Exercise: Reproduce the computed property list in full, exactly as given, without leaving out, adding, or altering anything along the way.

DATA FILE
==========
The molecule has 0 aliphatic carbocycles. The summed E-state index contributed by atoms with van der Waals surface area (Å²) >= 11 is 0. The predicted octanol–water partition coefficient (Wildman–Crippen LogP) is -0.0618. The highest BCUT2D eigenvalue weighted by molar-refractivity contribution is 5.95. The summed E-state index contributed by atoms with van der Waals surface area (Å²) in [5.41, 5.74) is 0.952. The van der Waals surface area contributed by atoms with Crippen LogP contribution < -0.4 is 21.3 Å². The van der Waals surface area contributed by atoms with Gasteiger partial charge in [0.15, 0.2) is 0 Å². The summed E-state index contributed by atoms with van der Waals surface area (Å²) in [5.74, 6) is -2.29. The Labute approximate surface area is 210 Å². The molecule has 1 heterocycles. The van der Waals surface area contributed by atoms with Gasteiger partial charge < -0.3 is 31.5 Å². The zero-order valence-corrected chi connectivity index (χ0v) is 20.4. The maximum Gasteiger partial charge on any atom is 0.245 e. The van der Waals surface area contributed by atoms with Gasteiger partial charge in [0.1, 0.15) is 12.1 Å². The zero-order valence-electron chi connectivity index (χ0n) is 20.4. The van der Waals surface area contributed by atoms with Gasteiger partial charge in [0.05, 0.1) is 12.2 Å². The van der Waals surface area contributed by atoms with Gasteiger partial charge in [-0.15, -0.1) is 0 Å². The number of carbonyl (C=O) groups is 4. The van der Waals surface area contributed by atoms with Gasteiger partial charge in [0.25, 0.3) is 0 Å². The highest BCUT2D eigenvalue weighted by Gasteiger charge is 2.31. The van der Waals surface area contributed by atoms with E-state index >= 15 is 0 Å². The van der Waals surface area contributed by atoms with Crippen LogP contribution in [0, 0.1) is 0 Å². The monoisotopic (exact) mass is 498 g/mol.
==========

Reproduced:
The molecule has 0 aliphatic carbocycles. The summed E-state index contributed by atoms with van der Waals surface area (Å²) >= 11 is 0. The predicted octanol–water partition coefficient (Wildman–Crippen LogP) is -0.0618. The highest BCUT2D eigenvalue weighted by molar-refractivity contribution is 5.95. The summed E-state index contributed by atoms with van der Waals surface area (Å²) in [5.41, 5.74) is 0.952. The van der Waals surface area contributed by atoms with Crippen LogP contribution < -0.4 is 21.3 Å². The van der Waals surface area contributed by atoms with Gasteiger partial charge in [0.15, 0.2) is 0 Å². The summed E-state index contributed by atoms with van der Waals surface area (Å²) in [5.74, 6) is -2.29. The Labute approximate surface area is 210 Å². The molecule has 1 heterocycles. The van der Waals surface area contributed by atoms with Gasteiger partial charge < -0.3 is 31.5 Å². The zero-order valence-corrected chi connectivity index (χ0v) is 20.4. The maximum Gasteiger partial charge on any atom is 0.245 e. The van der Waals surface area contributed by atoms with Gasteiger partial charge in [0.1, 0.15) is 12.1 Å². The zero-order valence-electron chi connectivity index (χ0n) is 20.4. The van der Waals surface area contributed by atoms with Gasteiger partial charge in [0.05, 0.1) is 12.2 Å². The van der Waals surface area contributed by atoms with Gasteiger partial charge in [-0.15, -0.1) is 0 Å². The number of carbonyl (C=O) groups is 4. The van der Waals surface area contributed by atoms with Gasteiger partial charge in [0.25, 0.3) is 0 Å². The highest BCUT2D eigenvalue weighted by Gasteiger charge is 2.31. The van der Waals surface area contributed by atoms with E-state index >= 15 is 0 Å². The van der Waals surface area contributed by atoms with Crippen LogP contribution in [0, 0.1) is 0 Å². The monoisotopic (exact) mass is 498 g/mol.